[0045] Generally, all of the parity operations described above can be accomplished by using a different combination of known coefficients chosen from a base set having a finite number of such coefficients. These coefficients include p [0046] Coefficient Subsets [0047]FIG. 3 shows a memory array [0048] Each coefficient is a single byte in the described embodiment of the invention. The term “packed” means that the subsets or strings of coefficients are concatenated in linear memory, preferably with no intervening unused spaces, to conserve storage space. [0049] There is a one-to-one correspondence between a coefficient in a subset and a segment of data (either a data segment or a parity segment) when performing the parity operation. Each coefficient is applied only to its corresponding data segment or parity segment to produce the result of the operation. [0050] One coefficient subset is included in the array for each possible parity computation case or scenario. Unique indexing formulas are used to locate the beginning of a subset in the array for each specific computational scenario. Generally, the subsets are arranged in pairs, corresponding to computations involving P and Q, respectively. [0051] Referring to FIG. 3, memory array [0052] Within array [0053] In accordance with one embodiment of the invention, the general parity operation classifications are defined as follows: [0054] 1. Parity Generation Operations—Partial or full new stripe that has no pre-existing data or parity. [0055] 2. Parity Regeneration Operations Resulting From Added Segments—Incremental growth of a stripe by incorporating new data segments into the two parity segments. [0056] 3. Parity Regeneration Operations Resulting From Segment Modification—Modification of a data segment that is already incorporated in the two parity segments (read/modify/write). [0057] 4. Single Data Segment Reconstruction—Reconstruction of a single data segment using one of the parity segments and the surviving data segments from the strip. Reconstruction from either P or Q parity segments is supported because in the case of two failed storage devices, one of the failed storage devices may hold P or Q. [0058] 5. Double Data Segment Reconstruction—Reconstruction of two data segments of a stripe using the two parity segments P and Q, and the surviving data segments from the stripe. [0059] Structure of Classification 1 Coefficient Subsets [0060] The first classification group [0061] P: {p [0062] Q: {q [0063] Each of these subsets is the same length (N). [0064] Structure of Classification 2 Coefficient Subsets [0065] The second classification group [0066] Each coefficient subset of classification group 2 contains two initial parameters that indicate whether the subset applies to calculations of P or to calculations of Q. Each of these initial parameters is set to either “0” or “1”. A value of “1” for the first of these coefficients indicates that the calculation involves parity segment P. A value of “1” for the second of these coefficients indicates that the calculation involves parity segment Q. Only one of these two parameters should be set equal to “1” at any given time. [0067] The remaining coefficients in a Classification 2 subset are the sub-range of coefficients that are used to regenerate P and Q from newly added data stripes. Thus, the classification group contains a plurality of coefficient subsets of the form: [0068] P: {1, 0, p [0069] Q: {0, 1, q [0070] Classification group [0071] Within this classification group, coefficient subsets are arranged and grouped by length. That is, the coefficient subsets containing the smallest number of coefficients are placed in the initial part of the classification group. The coefficient subsets containing the largest number of coefficients are placed at the end of the classification group. Within each of these groupings, the coefficient subsets are arranged in order according to the lower coefficient subscript of the range that is covered by the coefficient subset. Thus, the subsets having a=0 are positioned first, the subsets having a=1 next, and so on. [0072] Structure of Classification 3 Coefficient Subsets [0073] The coefficient subsets in the third classification group [0074] As with the Classification 2 group, the first two parameters of each Classification 3 subset indicate whether the coefficients of the group are applicable to P calculations or to Q calculations. Each of these coefficients is set to either “0” or “1”. A value of “1” for the first of these coefficients indicates that the subset coefficients apply to parity segment P. A value of “1” for the second of these coefficients indicates that the subset coefficients apply to involves parity segment Q. [0075] Each subset contains a single remaining coefficient, corresponding to the data segment x [0076] P: {1, 0, p [0077] Q: {0, 1, q [0078] The third classification group [0079] Structure of Classification 4 Coefficient Subsets [0080] The coefficient subsets in the fourth classification group [0081] The fourth classification group includes N pairs of such subsets, corresponding to all values of a from 0 through N−1. Note that in each subset, the coefficient f(p [0082] Structure of Classification 5 Coefficient Subsets [0083] The coefficient subsets in the fifth classification group [0084] The fifth section of the array includes (N*(N−1))/2 pairs of such subsets, corresponding every possible combination of a and b within the range of 0 to N−1. Note that in each subset, the coefficient f(p [0085] One possible implementation of these equations is as follows:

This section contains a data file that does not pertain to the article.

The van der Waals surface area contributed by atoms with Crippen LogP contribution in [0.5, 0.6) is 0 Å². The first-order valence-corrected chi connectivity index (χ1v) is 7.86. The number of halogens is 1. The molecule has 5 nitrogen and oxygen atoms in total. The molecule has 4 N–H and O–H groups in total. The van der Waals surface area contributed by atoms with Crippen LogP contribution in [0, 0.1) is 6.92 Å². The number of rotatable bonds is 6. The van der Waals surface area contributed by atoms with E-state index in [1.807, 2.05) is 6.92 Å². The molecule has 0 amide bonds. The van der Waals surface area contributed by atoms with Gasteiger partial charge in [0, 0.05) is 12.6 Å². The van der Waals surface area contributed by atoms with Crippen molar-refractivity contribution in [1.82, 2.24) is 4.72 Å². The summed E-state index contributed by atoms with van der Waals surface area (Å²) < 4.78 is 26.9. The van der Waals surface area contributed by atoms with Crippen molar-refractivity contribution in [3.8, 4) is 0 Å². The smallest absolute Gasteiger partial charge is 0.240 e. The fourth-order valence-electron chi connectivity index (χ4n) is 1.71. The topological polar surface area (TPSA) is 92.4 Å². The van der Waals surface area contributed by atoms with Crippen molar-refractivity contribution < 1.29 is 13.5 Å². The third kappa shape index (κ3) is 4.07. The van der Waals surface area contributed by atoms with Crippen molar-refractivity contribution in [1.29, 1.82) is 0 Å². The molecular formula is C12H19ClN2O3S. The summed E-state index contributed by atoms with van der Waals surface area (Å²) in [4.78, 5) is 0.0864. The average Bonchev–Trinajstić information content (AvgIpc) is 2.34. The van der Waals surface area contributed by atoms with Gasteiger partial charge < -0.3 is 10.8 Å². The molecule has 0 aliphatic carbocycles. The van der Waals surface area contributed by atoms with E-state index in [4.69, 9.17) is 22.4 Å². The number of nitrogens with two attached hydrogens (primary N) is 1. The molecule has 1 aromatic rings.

[0086] Coefficient Subset Usage [0087]FIG. 4 illustrates a method of performing parity operations in accordance with the array storage scheme described above. A first step [0088] A step [0089] A step [0090] The individual coefficients and the subsets of coefficients are packed with no intervening data elements. The subsets of the array are grouped and ordered as already described, with the coefficient subsets grouped into classification groups by order of their classifications. Within the second classification group, the subsets have varying sizes. In addition, the subsets in the second classification group are sub-grouped by size, and ordered in ascending order according to their lowest-numbered coefficient. [0091] During parity operations, parity operation logic accesses the memory array to obtain the appropriate coefficient subsets for use in the different scenarios of parity operations. Thus, a step [0092] Step ((L [0093] This formula assumes the presence in each subset of the prepended pair of constants (described above) corresponding to P and Q. L, however, equals b−a. Within the sub-group i, the offset of a particular coefficient subset is equal to a(L (((L [0094] The size of the second classification group is given by the following equation: ((N−1)(12N+N(3N−2N−5))/6)−3(N−1). [0095] After determining the appropriate offset into the memory array, a step [0096] Disk Controller Operation [0097]FIG. 5 illustrates the most pertinent components of a disk controller [0098] In addition to these components, hard disk controller [0099] In general, the disk controller operates as follows. Microprocessor [0100] During initialization, microprocessor [0101] When a script is placed in memory, the hardware logic is notified by the presence of the pointer to the TDB for the script in queue [0102] The hardware logic is configured to perform the various different parity operations by summing products of coefficients and data/parity segments. The different operations actually vary only in the number and choice of coefficients, data segments, and parity segments. These variables are specified by the script. Thus, the operations lend themselves very conveniently to hardware-based calculations. [0103]FIG. 6 illustrates an exemplary structure of a task description block [0104] A TDB queue [0105] TDB [0106] Each of the disk data pointers [0107] Coefficient pointer and data [0108] Once all of the necessary information is stored in a TDB [0109] Prior to performing the parity operation, parity operation logic [0110] Additional consistency checking can be performed, and is referred to herein as tag-based consistency checking. When using tag-based consistency checking, microprocessor [0111] Once hardware logic [0112] Each response queue [0113] Thus, using the memory structure illustrated in FIG. 6, a single TDB is used to identify all of the necessary information for parity operation logic [0114] Furthermore, as illustrated in FIGS. 5 and 6, the description of what operations need to be performed is separated from the component actually performing the work. This separation allows the two different processes (describing what needs to be done and actually doing what needs to be done) to operate independent of one another, without concern for how the other is being performed (or what component or entity is performing it). Thus, microprocessor [0115]FIG. 7 illustrates a method of using a task description block for a parity operation in accordance with the memory structure described above. The method of FIG. 7 illustrates the actions performed by the microprocessor [0116] At some point after the TDB queue entry is added, a step [0117] The discussion of FIG. 7 refers to the TDB entry (both request header and TDB pointer) being added to the TDB queue at the same time (step [0118] Although the invention has been described primarily with reference to performing different types of parity operations in redundant disk drive systems, the invention may alternatively be used in other situations. For example, the invention may be used to perform a hardware accelerated memory test, in which the memory address to be written to for verification is identified by a field [0119] Although the invention has been described in language specific to structural features and/or methodological acts, it is to be understood that the invention defined in the appended claims is not necessarily limited to the specific features or acts described. Rather, the specific features and acts are disclosed as exemplary forms of implementing the claimed invention. Referenced by